Conference organizers
Bert Weckhuysen
Utrecht University, Inorganic Chemistry and Catalysis, Debye Institute for Nanomaterials Science, NL
Ward van der Stam
Utrecht University, Debye Institute for Nanomaterials Science, NL
Florian Meirer
Utrecht University, Inorganic Chemistry and Catalysis, Debye Institute for Nanomaterials Science, NL
Invited Speakers
Simon Bare
SLAC National Accelerator Laboratory, US
Andrew Beale
Department of Chemistry, University College London, GB
Serena DeBeer
Max Planck Institute for Chemical Energy Conversion - Mülheim an der Ruhr, DE
James Durrant
Imperial College London and Swansea University, GB
Elad Gross
The Hebrew University of Jerusalem, IL
M. Olga Guerrero-Perez
Universidad de Málaga, ES
Beatriz Roldan Cuenya
Fritz Haber Institute of the Max Planck Society, DE
Atsushi Urakawa
Department of Chemical Engineering, Delft University of Technology (TU Delft), The Netherlands, NL
Matthias Waegele
Boston College, US
ePoster and contributed Talk Prizes
  • 🏅 Eposter Prize: Physical Chemistry Chemical Physics (PCCP)  - Voucher 100 pounds
  • 🏅 Catalysis, Science and Technology - Voucher 100 pounds
Prizes sponsored by


Online Conference

The Online Conference on Operando Characterization of Catalysts at Work (OperCat) took place from December 17th to 18th, at 09:00 UTC (10:00 CET-Berlin-Paris).

OperCat was an online conference focused on the state-of-the-art, current efforts and future developments in the field of in situ/operando spectroscopy and characterization methods in order to visualize molecules and atoms at the surface of a working catalyst. With this online seminar, we wanted to build bridges between different efforts and move toward combinations of spectroscopy, microscopy, scattering and diffraction techniques that resulted in a full understanding of the catalyst at work in space and time: from the nanoscale active sites to the dynamics of bound intermediates to the production of value-added compounds on industrial scales.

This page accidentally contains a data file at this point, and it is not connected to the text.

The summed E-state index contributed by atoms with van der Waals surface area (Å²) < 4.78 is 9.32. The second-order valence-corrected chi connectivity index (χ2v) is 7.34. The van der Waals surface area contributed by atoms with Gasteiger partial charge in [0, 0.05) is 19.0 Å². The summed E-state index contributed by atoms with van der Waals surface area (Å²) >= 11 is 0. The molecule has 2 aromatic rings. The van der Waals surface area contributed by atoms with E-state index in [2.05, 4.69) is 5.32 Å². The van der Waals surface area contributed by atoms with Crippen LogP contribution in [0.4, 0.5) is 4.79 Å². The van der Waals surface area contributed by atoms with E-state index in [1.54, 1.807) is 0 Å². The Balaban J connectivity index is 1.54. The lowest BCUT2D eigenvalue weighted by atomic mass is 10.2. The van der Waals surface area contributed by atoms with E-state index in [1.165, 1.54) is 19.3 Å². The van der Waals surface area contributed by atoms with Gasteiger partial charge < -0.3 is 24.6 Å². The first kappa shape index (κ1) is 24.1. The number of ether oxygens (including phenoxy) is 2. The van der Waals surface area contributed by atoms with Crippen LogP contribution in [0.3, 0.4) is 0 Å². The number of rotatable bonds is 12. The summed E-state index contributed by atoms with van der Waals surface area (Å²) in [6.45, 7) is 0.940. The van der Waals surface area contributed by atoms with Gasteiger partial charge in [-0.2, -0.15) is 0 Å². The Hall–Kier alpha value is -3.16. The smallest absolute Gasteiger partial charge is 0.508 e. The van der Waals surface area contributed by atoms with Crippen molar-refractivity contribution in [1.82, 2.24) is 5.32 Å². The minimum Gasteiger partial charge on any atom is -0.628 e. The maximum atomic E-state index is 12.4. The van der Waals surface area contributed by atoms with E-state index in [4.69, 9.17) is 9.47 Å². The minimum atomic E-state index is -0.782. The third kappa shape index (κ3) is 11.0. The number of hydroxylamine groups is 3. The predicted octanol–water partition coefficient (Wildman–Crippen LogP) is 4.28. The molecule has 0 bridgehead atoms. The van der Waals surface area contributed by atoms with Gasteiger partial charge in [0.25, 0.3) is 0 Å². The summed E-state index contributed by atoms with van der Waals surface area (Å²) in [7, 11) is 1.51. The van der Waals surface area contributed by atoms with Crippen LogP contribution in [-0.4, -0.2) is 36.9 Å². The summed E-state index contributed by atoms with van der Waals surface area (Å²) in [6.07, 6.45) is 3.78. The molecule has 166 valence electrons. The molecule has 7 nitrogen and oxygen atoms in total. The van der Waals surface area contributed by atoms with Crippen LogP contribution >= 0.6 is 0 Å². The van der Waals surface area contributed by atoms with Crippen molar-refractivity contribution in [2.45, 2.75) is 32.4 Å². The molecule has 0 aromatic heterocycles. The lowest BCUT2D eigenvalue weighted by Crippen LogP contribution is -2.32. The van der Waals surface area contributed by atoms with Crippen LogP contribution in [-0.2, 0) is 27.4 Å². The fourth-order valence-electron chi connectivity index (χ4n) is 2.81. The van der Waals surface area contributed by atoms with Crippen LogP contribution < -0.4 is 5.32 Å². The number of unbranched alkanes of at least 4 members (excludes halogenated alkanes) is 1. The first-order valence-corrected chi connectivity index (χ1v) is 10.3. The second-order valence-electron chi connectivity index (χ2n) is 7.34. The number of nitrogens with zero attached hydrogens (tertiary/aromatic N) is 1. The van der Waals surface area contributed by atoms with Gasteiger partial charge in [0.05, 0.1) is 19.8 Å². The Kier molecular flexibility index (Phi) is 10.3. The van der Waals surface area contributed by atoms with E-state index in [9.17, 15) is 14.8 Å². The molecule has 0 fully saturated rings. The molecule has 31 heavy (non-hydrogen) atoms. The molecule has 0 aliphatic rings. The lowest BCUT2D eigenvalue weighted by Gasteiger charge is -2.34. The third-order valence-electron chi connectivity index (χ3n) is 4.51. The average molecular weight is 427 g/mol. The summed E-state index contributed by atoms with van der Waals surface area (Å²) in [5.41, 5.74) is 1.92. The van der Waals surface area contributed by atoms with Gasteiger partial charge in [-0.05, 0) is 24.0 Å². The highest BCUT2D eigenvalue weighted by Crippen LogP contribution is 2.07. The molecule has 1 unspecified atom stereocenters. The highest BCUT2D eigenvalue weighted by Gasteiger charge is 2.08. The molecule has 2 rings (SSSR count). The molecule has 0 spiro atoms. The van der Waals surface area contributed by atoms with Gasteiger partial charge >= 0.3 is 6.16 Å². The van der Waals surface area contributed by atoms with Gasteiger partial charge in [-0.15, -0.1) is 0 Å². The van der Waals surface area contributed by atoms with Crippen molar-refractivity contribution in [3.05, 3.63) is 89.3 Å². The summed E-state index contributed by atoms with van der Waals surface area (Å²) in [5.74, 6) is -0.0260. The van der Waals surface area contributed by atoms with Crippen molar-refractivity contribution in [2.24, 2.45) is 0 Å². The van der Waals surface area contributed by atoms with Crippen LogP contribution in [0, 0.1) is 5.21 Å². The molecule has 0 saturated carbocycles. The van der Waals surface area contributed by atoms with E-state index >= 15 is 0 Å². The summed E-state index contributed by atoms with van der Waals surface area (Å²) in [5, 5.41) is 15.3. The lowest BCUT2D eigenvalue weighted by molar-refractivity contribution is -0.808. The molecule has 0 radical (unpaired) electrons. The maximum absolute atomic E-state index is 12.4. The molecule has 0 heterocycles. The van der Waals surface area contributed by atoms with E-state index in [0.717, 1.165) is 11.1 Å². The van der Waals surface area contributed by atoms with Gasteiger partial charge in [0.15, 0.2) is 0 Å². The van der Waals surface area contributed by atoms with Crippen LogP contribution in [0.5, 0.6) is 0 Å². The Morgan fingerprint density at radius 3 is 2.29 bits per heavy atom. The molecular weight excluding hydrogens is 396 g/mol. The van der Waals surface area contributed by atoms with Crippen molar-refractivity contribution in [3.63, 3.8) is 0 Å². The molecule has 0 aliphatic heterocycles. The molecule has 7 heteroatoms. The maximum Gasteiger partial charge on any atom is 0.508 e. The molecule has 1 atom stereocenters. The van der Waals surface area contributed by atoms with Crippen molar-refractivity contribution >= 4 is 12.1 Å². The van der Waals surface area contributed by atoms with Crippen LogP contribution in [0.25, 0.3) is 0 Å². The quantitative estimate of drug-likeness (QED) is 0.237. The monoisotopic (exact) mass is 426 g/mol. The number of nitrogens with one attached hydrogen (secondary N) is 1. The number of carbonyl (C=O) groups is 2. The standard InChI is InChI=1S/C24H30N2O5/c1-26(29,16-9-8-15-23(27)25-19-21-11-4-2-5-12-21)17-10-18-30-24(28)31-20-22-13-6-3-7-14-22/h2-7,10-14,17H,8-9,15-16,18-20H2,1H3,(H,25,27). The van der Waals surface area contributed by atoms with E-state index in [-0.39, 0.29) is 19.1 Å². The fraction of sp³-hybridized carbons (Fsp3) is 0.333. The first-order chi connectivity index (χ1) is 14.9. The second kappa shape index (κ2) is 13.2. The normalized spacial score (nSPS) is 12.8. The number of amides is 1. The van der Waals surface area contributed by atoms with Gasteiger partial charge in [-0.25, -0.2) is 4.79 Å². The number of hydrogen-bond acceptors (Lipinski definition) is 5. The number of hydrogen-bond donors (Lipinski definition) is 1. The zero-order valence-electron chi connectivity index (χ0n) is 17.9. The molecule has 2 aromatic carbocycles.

Heterogeneous catalysts play a pivotal role in our society, since they enable the production of chemicals that we rely on every day. The search for new and improved catalysts to speed up and access novel chemical reactions is a never-ending endeavor, but has become increasingly important due to the environmental challenges that we are currently facing. Improved understanding of the catalytic performance is crucial for the development of better catalyst materials on our path toward a more sustainable future by 2050. For this purpose, constant improvements in catalyst preparation methods are required in general, but more specifically, improvements in (operando) characterization tools with increased spatiotemporal resolution is the key toward tailored catalytic reactions. In an ideal case, a real time visualization of the reactants, intermediates and reaction products on the surface of the catalyst, as well as the surface and electronic structure of the catalyst, is possible, allowing for a molecular movie of the catalytic reaction in space and time. Certain characterization techniques exist that are sensitive enough to measure the reactants at the reaction surface of the catalyst (e.g. vibrational micro-spectroscopy). However, in order to really understand the catalytic behavior, we need to move toward single molecules and atoms at the (sub)nanometer scale (e.g. single molecule fluorescence and scanning probe techniques). Improvements in this direction have already led to an increased understanding of the catalytic processes, but the combination of nanometer resolution in space and pico- to nanosecond resolution in time has remained largely elusive in the world of catalysis.

In this online conference, the state-of-the-art of this field was discussed, as well as future directions that might be pursued. Emphasis was also on the technical and practical aspects of e.g. cell design to properly measure catalysts at work.

Important questions were answered in this online conference: What are the newest developments in operando characterization techniques for elucidation of catalytic processes? What are the limiting factors for the application of time and space resolved operando techniques? What future developments are needed to visualize molecules and atoms in action through operando methods? How should operando measurement cells be designed to unravel information on the active sites and potential reaction intermediates?

Topics to be covered by the conference:
  • Operando spectroscopy and microscopy for catalysis
  • Operando spectroscopy and microscopy in thermocatalysis
  • Operando spectroscopy and microscopy for photo- & electrocatalysis
  • Instrumental advances in operando spectroscopy and microscopy
We use our own and third party cookies for analysing and measuring usage of our website to improve our services. If you continue browsing, we consider accepting its use. You can check our Cookies Policy in which you will also find how to configure your web browser for the use of cookies. More info